Food & You: The Body-Mind Connection
There’s no doubt about it: what we eat, and how much we eat, has a direct impact on our physical health. But did you know that those same choices also influence mood, mental alertness, memory, and emotional well-being?
Food can act as medicine, have a neutral effect, or it can be a poison to the body and mind. When we have an imbalance, how do we know it is food? The trick is to determine if the food you are eating is causing the issue or there is something else happening. This is where Dr. Wells’s expertise may be needed.
Food intolerances can play a role when we eat foods we cannot digest, they form rotting food material in the GI tract and cause an increase in toxic burden in the body. When food acts as poison, it creates inflammation, which alters the body’s balance of nutrients, hormones, adrenals and neurotransmitters. This directly affects your body’s ability to manage and heal from stress or illness.
If you’re experiencing symptoms that interfere with your quality of living, talk with Dr. Wells about the role these or other foods may play in your health.
Foods that Impact Body-Mind Well-being
Caffeine: The most socially accepted psychoactive substance in the world, caffeine is used to boost alertness, enhance performance, and even treat apnea in premature infants. Caffeine is frequently added to other foods, so be mindful of total consumption. Too much caffeine (500-600 mg daily) interferes with sleep quality, which affects energy, concentration, and memory. Caffeine can aggravate other health conditions, cause digestive disturbances, and worsen menstrual symptoms and anxiety.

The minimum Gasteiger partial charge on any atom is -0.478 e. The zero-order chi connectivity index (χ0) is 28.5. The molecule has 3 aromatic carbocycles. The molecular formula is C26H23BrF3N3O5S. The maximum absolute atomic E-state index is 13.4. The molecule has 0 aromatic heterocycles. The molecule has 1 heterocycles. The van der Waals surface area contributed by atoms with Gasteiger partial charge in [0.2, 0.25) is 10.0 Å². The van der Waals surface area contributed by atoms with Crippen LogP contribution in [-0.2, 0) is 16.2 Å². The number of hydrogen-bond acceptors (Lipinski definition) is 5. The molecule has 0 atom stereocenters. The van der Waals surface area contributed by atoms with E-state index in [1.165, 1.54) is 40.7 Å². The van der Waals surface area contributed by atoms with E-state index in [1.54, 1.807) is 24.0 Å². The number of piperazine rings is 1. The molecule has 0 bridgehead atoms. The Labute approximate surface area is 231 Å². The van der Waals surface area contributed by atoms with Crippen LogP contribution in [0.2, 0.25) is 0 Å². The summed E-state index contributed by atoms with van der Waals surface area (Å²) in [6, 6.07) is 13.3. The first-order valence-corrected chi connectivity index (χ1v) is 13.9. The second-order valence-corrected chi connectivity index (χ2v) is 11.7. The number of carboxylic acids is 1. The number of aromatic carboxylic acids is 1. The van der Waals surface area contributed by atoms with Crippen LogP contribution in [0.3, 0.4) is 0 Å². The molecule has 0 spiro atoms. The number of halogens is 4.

Food Dye: Those brightly colored, processed and packaged foods come with a rainbow of health risks. Listed on ingredient labels as “Blue 2,” or “Citrus Red,” food dye has been documented to contain cancer-causing agents (e.g., benzidine). They’re also associated with allergic reactions and hyperactivity in children. Dyes are sometimes used to enhance skin color of fruits and veggies. A number of dyes have been banned from use in foods and cosmetics around the world.
Sugars: Increased cane sugar consumption (as much as 30% over the last three decades for American adults), is linked to decreased intake of essential nutrients and associated with obesity, diabetes, inflammatory disease, joint pain and even schizophrenia. Too much dietary sugar can result in blood sugar fluctuations, causing mood swings, anxiety, irritability, headaches, and increased depression. Sugars that can act as poison include High Fructose Corn Syrup, table sugar, artificial and “natural” sweeteners. The cause imbalance in GI flora by increasing bad bacteria and yeast and decreasing good bacteria.
MSG: Monosodium glutamate is a flavor enhancer common in packaged and prepared foods. It can be listed under the name “natural flavors.” Symptoms vary but can include headache, sweating, nausea, chest pain, heart palpitations, and over stimulation of the central nervous system which can lead to alterations in sleep, mood, and immunity.
Becoming aware of your food choices, why you make them, and how you feel mentally and physically is an important first step in understanding your personal body-mind food connection. Your practitioner may ask you to keep a mind-body food journal to provide a clear picture of how your food choices affect your health.